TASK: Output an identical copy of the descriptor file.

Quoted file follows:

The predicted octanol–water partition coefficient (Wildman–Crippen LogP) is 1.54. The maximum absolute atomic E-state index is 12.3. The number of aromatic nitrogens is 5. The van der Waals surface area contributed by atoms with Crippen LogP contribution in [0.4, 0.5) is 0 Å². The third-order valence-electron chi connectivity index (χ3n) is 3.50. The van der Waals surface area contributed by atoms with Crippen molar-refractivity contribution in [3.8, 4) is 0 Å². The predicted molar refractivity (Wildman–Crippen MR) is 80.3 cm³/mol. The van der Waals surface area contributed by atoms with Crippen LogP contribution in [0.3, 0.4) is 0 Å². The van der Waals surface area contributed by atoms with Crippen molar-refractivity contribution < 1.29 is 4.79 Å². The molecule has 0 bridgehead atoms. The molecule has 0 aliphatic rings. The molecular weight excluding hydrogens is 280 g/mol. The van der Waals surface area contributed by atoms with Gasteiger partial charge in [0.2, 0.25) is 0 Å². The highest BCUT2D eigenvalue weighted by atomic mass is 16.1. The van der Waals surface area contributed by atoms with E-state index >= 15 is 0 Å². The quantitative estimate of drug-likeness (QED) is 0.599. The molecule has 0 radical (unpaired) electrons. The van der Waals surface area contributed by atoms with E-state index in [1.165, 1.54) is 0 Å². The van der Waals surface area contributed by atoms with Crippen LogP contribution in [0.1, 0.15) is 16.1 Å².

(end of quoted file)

The predicted octanol–water partition coefficient (Wildman–Crippen LogP) is 1.54. The maximum absolute atomic E-state index is 12.3. The number of aromatic nitrogens is 5. The van der Waals surface area contributed by atoms with Crippen LogP contribution in [0.4, 0.5) is 0 Å². The third-order valence-electron chi connectivity index (χ3n) is 3.50. The van der Waals surface area contributed by atoms with Crippen molar-refractivity contribution in [3.8, 4) is 0 Å². The predicted molar refractivity (Wildman–Crippen MR) is 80.3 cm³/mol. The van der Waals surface area contributed by atoms with Crippen LogP contribution in [0.3, 0.4) is 0 Å². The van der Waals surface area contributed by atoms with Crippen molar-refractivity contribution < 1.29 is 4.79 Å². The molecule has 0 bridgehead atoms. The molecule has 0 aliphatic rings. The molecular weight excluding hydrogens is 280 g/mol. The van der Waals surface area contributed by atoms with Gasteiger partial charge in [0.2, 0.25) is 0 Å². The highest BCUT2D eigenvalue weighted by atomic mass is 16.1. The van der Waals surface area contributed by atoms with E-state index >= 15 is 0 Å². The quantitative estimate of drug-likeness (QED) is 0.599. The molecule has 0 radical (unpaired) electrons. The van der Waals surface area contributed by atoms with E-state index in [1.165, 1.54) is 0 Å². The van der Waals surface area contributed by atoms with Crippen LogP contribution in [0.1, 0.15) is 16.1 Å².